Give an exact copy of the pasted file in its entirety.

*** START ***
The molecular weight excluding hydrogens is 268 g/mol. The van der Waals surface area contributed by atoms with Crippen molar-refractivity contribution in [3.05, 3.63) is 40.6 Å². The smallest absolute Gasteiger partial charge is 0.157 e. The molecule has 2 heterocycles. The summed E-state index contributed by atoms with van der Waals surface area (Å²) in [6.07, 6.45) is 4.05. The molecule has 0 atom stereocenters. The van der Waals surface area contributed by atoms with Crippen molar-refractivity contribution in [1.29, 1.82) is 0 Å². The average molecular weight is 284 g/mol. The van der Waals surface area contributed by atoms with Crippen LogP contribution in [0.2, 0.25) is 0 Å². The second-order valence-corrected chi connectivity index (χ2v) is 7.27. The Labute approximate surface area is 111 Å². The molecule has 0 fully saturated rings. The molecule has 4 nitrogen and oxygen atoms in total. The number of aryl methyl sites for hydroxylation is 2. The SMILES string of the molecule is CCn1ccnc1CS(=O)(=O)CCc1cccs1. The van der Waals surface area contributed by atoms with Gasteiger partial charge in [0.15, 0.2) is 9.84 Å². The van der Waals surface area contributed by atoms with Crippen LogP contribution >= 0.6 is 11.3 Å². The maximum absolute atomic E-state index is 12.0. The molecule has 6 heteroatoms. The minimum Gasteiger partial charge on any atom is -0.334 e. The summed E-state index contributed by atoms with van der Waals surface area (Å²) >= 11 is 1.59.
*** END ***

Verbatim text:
The molecular weight excluding hydrogens is 268 g/mol. The van der Waals surface area contributed by atoms with Crippen molar-refractivity contribution in [3.05, 3.63) is 40.6 Å². The smallest absolute Gasteiger partial charge is 0.157 e. The molecule has 2 heterocycles. The summed E-state index contributed by atoms with van der Waals surface area (Å²) in [6.07, 6.45) is 4.05. The molecule has 0 atom stereocenters. The van der Waals surface area contributed by atoms with Crippen molar-refractivity contribution in [1.29, 1.82) is 0 Å². The average molecular weight is 284 g/mol. The van der Waals surface area contributed by atoms with Crippen LogP contribution in [0.2, 0.25) is 0 Å². The second-order valence-corrected chi connectivity index (χ2v) is 7.27. The Labute approximate surface area is 111 Å². The molecule has 0 fully saturated rings. The molecule has 4 nitrogen and oxygen atoms in total. The number of aryl methyl sites for hydroxylation is 2. The SMILES string of the molecule is CCn1ccnc1CS(=O)(=O)CCc1cccs1. The van der Waals surface area contributed by atoms with Gasteiger partial charge in [0.15, 0.2) is 9.84 Å². The van der Waals surface area contributed by atoms with Crippen LogP contribution >= 0.6 is 11.3 Å². The maximum absolute atomic E-state index is 12.0. The molecule has 6 heteroatoms. The minimum Gasteiger partial charge on any atom is -0.334 e. The summed E-state index contributed by atoms with van der Waals surface area (Å²) >= 11 is 1.59.